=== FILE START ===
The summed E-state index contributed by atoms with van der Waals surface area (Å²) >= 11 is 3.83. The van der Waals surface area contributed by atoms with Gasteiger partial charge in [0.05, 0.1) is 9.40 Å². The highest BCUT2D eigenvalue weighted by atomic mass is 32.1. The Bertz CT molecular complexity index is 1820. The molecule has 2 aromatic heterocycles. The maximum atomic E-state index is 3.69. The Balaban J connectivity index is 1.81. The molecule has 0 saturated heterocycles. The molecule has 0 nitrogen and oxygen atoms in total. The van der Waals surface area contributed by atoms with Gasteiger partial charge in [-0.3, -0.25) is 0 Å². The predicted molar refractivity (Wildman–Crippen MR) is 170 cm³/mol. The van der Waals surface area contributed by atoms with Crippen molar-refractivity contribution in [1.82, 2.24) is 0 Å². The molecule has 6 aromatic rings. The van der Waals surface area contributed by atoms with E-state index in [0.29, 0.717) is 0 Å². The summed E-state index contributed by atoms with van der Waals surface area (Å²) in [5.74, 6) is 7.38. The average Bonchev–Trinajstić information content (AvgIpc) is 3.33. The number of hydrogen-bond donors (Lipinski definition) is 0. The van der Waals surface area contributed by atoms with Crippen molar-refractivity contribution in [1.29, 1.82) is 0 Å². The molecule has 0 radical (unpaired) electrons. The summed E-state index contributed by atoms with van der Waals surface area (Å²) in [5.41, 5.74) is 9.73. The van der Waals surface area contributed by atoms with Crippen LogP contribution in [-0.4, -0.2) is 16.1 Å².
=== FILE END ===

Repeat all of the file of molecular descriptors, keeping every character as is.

The summed E-state index contributed by atoms with van der Waals surface area (Å²) >= 11 is 3.83. The van der Waals surface area contributed by atoms with Gasteiger partial charge in [0.05, 0.1) is 9.40 Å². The highest BCUT2D eigenvalue weighted by atomic mass is 32.1. The Bertz CT molecular complexity index is 1820. The molecule has 2 aromatic heterocycles. The maximum atomic E-state index is 3.69. The Balaban J connectivity index is 1.81. The molecule has 0 saturated heterocycles. The molecule has 0 nitrogen and oxygen atoms in total. The van der Waals surface area contributed by atoms with Gasteiger partial charge in [-0.3, -0.25) is 0 Å². The predicted molar refractivity (Wildman–Crippen MR) is 170 cm³/mol. The van der Waals surface area contributed by atoms with Crippen molar-refractivity contribution in [1.82, 2.24) is 0 Å². The molecule has 6 aromatic rings. The van der Waals surface area contributed by atoms with E-state index in [0.29, 0.717) is 0 Å². The summed E-state index contributed by atoms with van der Waals surface area (Å²) in [5.74, 6) is 7.38. The average Bonchev–Trinajstić information content (AvgIpc) is 3.33. The number of hydrogen-bond donors (Lipinski definition) is 0. The van der Waals surface area contributed by atoms with Crippen molar-refractivity contribution in [1.29, 1.82) is 0 Å². The molecule has 0 radical (unpaired) electrons. The summed E-state index contributed by atoms with van der Waals surface area (Å²) in [5.41, 5.74) is 9.73. The van der Waals surface area contributed by atoms with Crippen LogP contribution in [-0.4, -0.2) is 16.1 Å².